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The turmoil that froze a part of Canada's asset-backed commercial paper market is not a black eye for this country's financial system, Finance Minister Jim Flaherty suggested yesterday.

"I can tell you what I've been hearing internationally is some envy of the fact that we have a Montreal accord working to create some time for informed valuations to be accomplished," Mr. Flaherty said in an interview yesterday following a meeting with the chief executive officers of Canada's biggest banks in downtown Toronto. "That is not happening everywhere. In fact it's a unique process in Montreal. That's to Canada's credit."

The Montreal proposal, which was originally spearheaded by the Caisse de dépôt et placement du Québec, is a preliminary plan designed to buy time and eventually restructure Canada's $35-billion market for asset-backed commercial paper (ABCP) that is not sponsored by the banks.

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Institutions that have signed the proposal have agreed to a 60-day freeze on trying to get money out of the trusts, as well as from asking for money from lenders. The second part of the plan is to convert the paper into longer-term debt instruments.

Other countries, including the United States, have also experienced trouble in their ABCP markets. But the non-bank portion of Canada's market is now frozen as a result of a loophole in the Canadian deals that allowed many banks to refuse emergency funding when the paper needed it in August.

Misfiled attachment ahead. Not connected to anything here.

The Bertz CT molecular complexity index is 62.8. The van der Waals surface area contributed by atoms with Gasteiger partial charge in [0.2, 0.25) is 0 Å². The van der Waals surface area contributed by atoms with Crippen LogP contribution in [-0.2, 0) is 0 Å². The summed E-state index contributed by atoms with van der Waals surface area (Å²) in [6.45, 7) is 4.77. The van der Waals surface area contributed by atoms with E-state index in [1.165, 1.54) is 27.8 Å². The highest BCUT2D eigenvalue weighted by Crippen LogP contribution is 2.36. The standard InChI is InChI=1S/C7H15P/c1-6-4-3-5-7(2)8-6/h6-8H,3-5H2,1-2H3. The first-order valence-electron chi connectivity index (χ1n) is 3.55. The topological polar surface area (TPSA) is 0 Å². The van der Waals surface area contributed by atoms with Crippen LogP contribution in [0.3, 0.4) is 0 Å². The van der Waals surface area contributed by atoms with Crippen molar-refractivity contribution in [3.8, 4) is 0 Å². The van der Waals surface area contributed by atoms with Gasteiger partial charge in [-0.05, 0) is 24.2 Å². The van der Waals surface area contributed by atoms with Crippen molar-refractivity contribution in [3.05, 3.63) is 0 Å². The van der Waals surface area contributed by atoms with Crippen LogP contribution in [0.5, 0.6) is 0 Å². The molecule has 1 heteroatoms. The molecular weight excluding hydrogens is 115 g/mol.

Investors in other countries had not accepted that loophole, and their markets continue to trade, although the paper has lost value.

"I'm confident that a lot of work is being done," Mr. Flaherty said of the restructuring process in the Canadian non-bank ABCP market.

He just spent two days in New York meeting with bankers and others in the financial community.

He said credit-rating agencies have requested a meeting with him. "I will be meeting with them over time.

"There's been some discussion in the G7 about having a look at the role of rating agencies internationally," Mr. Flaherty said. The G7 finance ministers are meeting in October and he's expecting lively discussions.

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Credit-rating agencies have come under fire for their role in supporting securities that are related to subprime mortgages from the United States. Those securities were at the heart of last month's market turmoil.

In Canada, Canadian rating agency DBRS was the only one to rate securities with that loophole, which resulted in the breakdown of the non-bank ABCP market in this country.

"One of the concerns that is repeatedly expressed is transparency," Mr. Flaherty said of the current market situation. "The ability for investors to see what they're buying, and to [be able to]assess the risk on an informed basis. That's certainly one of the issues that's going to be in the forefront of discussions and reviews as the months go on."

Yesterday's meeting between the minister and the CEOs of this country's largest banks was a routine gathering, those attending it said.

One meeting, on the topic of ABM fees, garnered headlines across the country in March. But a few others have gone unnoticed, including one earlier this summer.

"Since I've been Minister of Finance, the past 19 months or so, we've met fairly regularly," Mr. Flaherty said. "It's an opportunity for me to listen to the bank CEOs on issues that concern them. The timing of this meeting was actually quite helpful because we're in the middle of a change in credit markets, and it gave me an opportunity to hear their views on that."

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"I think [Mr. Flaherty]s pretty comfortable with the Canadian system, as are we," said Royal Bank of Canada CEO Gord Nixon.

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